How to Champion Technology Disruptions in Your Organization? - 2
In part 1 of the blog “How to champion technology disruption in your organization,’ I discussed what disruption really means and how disruption brings customers closer to the solution. Let’s take a look now at how to successfully identify and implement disruptive innovation within your organization.
These tweets from Marc Andreessen, the well-known American entrepreneur, investor and software engineer, adequately summarize some of the finest aspects of disruption. You might wonder if this scale of disruption is possible within an enterprise oriented in a certain direction with a preset vision. The answer is yes, but the degree of tolerance to disruption varies from one organization to another.
Take the case of Apple; it was bold enough to introduce a new product line i.e. iPad Mini that rivalled their very successful iPad business. Whereas, consider Microsoft from a decade ago, it was incredibly hard to have any idea that was not centered around Windows to see the light of the day.
What can we learn from these two different cases?
Identify the type of innovation that will work for you based on your operating and business model
In any organization, there is a business model that determines/defines the value chain and the alliances; and there are operating models that define interactions between employees, partners or customers. The aggregate effect of the operating models fuels the business model. Take the example of Microsoft. Their business model has historically relied on licensing and the partner ecosystem while Google's business model is to give the software away for free, and in turn, generate revenue out of user data by being an economic matchmaker between potential customers and advertisers.
While the business model sets the tone for the overall business philosophy or culture of the company, the operating model is about how a certain function is being performed. In the past, in the banking industry, for any transaction to be performed you had to walk into a bank, which later changed to ATMs, and now, it's available through mobile banking. Or, the ability of customer service to interact with customers via social media vs the conventional call the contact center" approach is a change in the operating model.
The reason for touching upon the difference between the operating model and the business model is to identify what kind of innovation would suit your enterprise, industry or organization. And also, to identify the ease with which you can apply disruptive innovation in these categories.
Lessons from Microsoft
Consider the case of cloud strategies of Google and Microsoft. Google with their business model of leveraging the internet has a low cost of customer acquisition and shorter sales pipelines. When cloud adoption became the norm for mid-sized businesses and startups, it might have appeared that Google would have an early mover advantage in cloud as compared to Microsoft. Does this mean that Microsoft should have tried and mimicked a similar sales model? No, even though in the short-term it might be tempting to mimic the business model of a competitor.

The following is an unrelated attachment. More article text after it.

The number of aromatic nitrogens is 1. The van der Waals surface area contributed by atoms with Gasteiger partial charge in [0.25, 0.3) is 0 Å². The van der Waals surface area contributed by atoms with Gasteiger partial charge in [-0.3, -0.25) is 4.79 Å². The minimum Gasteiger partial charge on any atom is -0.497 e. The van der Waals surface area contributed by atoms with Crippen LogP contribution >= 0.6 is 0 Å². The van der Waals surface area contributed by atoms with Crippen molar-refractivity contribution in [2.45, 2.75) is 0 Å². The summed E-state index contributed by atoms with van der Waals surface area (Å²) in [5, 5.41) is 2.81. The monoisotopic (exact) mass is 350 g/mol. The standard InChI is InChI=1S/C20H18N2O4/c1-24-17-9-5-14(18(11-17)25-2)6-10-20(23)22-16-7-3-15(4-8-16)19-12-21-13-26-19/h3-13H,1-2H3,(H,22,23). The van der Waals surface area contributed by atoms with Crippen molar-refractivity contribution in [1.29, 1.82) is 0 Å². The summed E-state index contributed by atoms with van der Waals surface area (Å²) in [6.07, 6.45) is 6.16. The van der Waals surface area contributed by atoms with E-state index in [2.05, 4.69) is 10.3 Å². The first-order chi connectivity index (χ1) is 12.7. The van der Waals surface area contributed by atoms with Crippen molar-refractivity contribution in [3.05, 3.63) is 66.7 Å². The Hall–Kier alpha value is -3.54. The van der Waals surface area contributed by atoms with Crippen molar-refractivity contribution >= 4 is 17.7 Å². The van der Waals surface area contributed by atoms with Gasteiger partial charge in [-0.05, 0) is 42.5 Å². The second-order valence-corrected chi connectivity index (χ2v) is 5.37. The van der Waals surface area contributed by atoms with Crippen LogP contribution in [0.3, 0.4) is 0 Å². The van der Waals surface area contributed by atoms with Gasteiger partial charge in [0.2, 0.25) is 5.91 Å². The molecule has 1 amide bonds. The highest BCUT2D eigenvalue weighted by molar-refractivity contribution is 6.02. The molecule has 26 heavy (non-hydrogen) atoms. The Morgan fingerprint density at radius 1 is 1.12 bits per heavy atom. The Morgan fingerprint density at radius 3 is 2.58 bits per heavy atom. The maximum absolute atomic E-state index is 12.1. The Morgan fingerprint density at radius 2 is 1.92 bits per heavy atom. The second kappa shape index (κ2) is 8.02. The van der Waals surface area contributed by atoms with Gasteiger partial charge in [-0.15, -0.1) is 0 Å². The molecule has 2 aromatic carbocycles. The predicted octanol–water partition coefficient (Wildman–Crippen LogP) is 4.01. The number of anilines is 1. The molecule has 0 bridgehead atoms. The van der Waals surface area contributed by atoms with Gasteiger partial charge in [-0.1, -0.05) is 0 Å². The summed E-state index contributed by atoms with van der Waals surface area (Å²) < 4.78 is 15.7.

Instead, Microsoft continued to invest in their existing partner ecosystem with hundreds of thousands of partners. The ability to mobilize this ecosystem gives the ability to leverage a gazillion enterprise partnerships and relationships. The moral of the story is Microsoft did not change the business model in the face of adversary action. Instead, it tweaked the operating model by changing the manner in which the partner ecosystem is incentivized in the cloud world. The partners who were more of deployment partners turned into sales partners which shortened sales pipelines when combined with the power of cloud; read Office 365.
Consider the above examples and categorize what type of disruptive innovation you're trying to bring about in your organization. Does it call for a change in the business model or the operating model? The resistance will be extremely heavy and the parameters involved will be a lot more than you can see or imagine. However, a change in operating model or spawning a new operating model will be relatively easier than changing the business model. If you're an organization selling on premises telephony software and if you set out on a journey to make a cloud based version of it; you'll find lesser resistance than if you were to attempt a business model disruption and you'll also find a lot of reusable resources within the organization.
Create a tribe of supporters to help your idea succeed
In either of these categories, realize that there will be people who are thrilled with your idea as well as those that are not and even horrified we’re at a juncture where disruptions are mostly led by social, mobile, analytics and cloud. This enables you to execute faster than before with minimum resources. In most organizations, this would lead some careers to flourish while some others fade.
Know that all this is too much work to do single handedly. Look for your allies, mentors and friends. In the midst of uncertainty and resistance to a new initiative, these are the people who will form your tribe to maintain the upbeat attitude, mojo and momentum. In the decision making chain these days, no single individual makes a major decision; it is a collaborative effort. Having critical mass rallying behind your idea is extremely valuable in such settings. So build your tribe, see the best in people, and evoke the best in people. Stories of rugged individualism are rare even in the movies. Or in real life. Rocky needed Mickey and Paulie, and Maverick needed Goose. Busquets and Puyol make Messi, and Ronaldo needs Alonso and Ramos.
Share your thoughts and this article with your tribe.